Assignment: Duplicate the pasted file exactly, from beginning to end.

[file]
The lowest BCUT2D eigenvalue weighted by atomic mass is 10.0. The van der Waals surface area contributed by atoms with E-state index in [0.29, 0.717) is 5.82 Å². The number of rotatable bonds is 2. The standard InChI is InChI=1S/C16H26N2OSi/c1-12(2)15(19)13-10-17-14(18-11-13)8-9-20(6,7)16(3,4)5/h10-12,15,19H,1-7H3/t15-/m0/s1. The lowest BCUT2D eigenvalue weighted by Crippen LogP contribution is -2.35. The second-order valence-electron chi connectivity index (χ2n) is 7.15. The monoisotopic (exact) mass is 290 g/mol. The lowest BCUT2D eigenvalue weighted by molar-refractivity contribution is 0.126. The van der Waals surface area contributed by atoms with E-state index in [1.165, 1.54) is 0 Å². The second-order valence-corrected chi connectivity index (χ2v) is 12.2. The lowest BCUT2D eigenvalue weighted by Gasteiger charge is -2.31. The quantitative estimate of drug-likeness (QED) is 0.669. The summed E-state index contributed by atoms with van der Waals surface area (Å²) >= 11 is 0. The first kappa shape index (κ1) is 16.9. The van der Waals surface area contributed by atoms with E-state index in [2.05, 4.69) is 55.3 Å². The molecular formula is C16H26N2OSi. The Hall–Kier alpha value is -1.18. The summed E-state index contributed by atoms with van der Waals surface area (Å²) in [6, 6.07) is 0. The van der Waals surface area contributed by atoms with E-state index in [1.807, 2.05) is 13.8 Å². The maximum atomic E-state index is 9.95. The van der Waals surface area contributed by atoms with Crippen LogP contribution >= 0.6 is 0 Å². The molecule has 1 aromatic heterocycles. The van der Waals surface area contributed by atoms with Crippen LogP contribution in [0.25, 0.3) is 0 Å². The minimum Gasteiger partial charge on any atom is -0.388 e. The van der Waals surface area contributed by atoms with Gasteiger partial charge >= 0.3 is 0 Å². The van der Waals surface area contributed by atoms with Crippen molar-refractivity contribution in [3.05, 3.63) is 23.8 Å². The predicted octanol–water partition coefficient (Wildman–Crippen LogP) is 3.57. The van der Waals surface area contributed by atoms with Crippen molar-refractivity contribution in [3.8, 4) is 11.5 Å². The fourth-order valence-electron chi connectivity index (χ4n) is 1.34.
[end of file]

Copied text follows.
The lowest BCUT2D eigenvalue weighted by atomic mass is 10.0. The van der Waals surface area contributed by atoms with E-state index in [0.29, 0.717) is 5.82 Å². The number of rotatable bonds is 2. The standard InChI is InChI=1S/C16H26N2OSi/c1-12(2)15(19)13-10-17-14(18-11-13)8-9-20(6,7)16(3,4)5/h10-12,15,19H,1-7H3/t15-/m0/s1. The lowest BCUT2D eigenvalue weighted by Crippen LogP contribution is -2.35. The second-order valence-electron chi connectivity index (χ2n) is 7.15. The monoisotopic (exact) mass is 290 g/mol. The lowest BCUT2D eigenvalue weighted by molar-refractivity contribution is 0.126. The van der Waals surface area contributed by atoms with E-state index in [1.165, 1.54) is 0 Å². The second-order valence-corrected chi connectivity index (χ2v) is 12.2. The lowest BCUT2D eigenvalue weighted by Gasteiger charge is -2.31. The quantitative estimate of drug-likeness (QED) is 0.669. The summed E-state index contributed by atoms with van der Waals surface area (Å²) >= 11 is 0. The first kappa shape index (κ1) is 16.9. The van der Waals surface area contributed by atoms with E-state index in [2.05, 4.69) is 55.3 Å². The molecular formula is C16H26N2OSi. The Hall–Kier alpha value is -1.18. The summed E-state index contributed by atoms with van der Waals surface area (Å²) in [6, 6.07) is 0. The van der Waals surface area contributed by atoms with E-state index in [1.807, 2.05) is 13.8 Å². The maximum atomic E-state index is 9.95. The van der Waals surface area contributed by atoms with Crippen LogP contribution >= 0.6 is 0 Å². The molecule has 1 aromatic heterocycles. The van der Waals surface area contributed by atoms with Crippen LogP contribution in [0.25, 0.3) is 0 Å². The minimum Gasteiger partial charge on any atom is -0.388 e. The van der Waals surface area contributed by atoms with Gasteiger partial charge >= 0.3 is 0 Å². The van der Waals surface area contributed by atoms with Crippen molar-refractivity contribution in [3.05, 3.63) is 23.8 Å². The predicted octanol–water partition coefficient (Wildman–Crippen LogP) is 3.57. The van der Waals surface area contributed by atoms with Crippen molar-refractivity contribution in [3.8, 4) is 11.5 Å². The fourth-order valence-electron chi connectivity index (χ4n) is 1.34.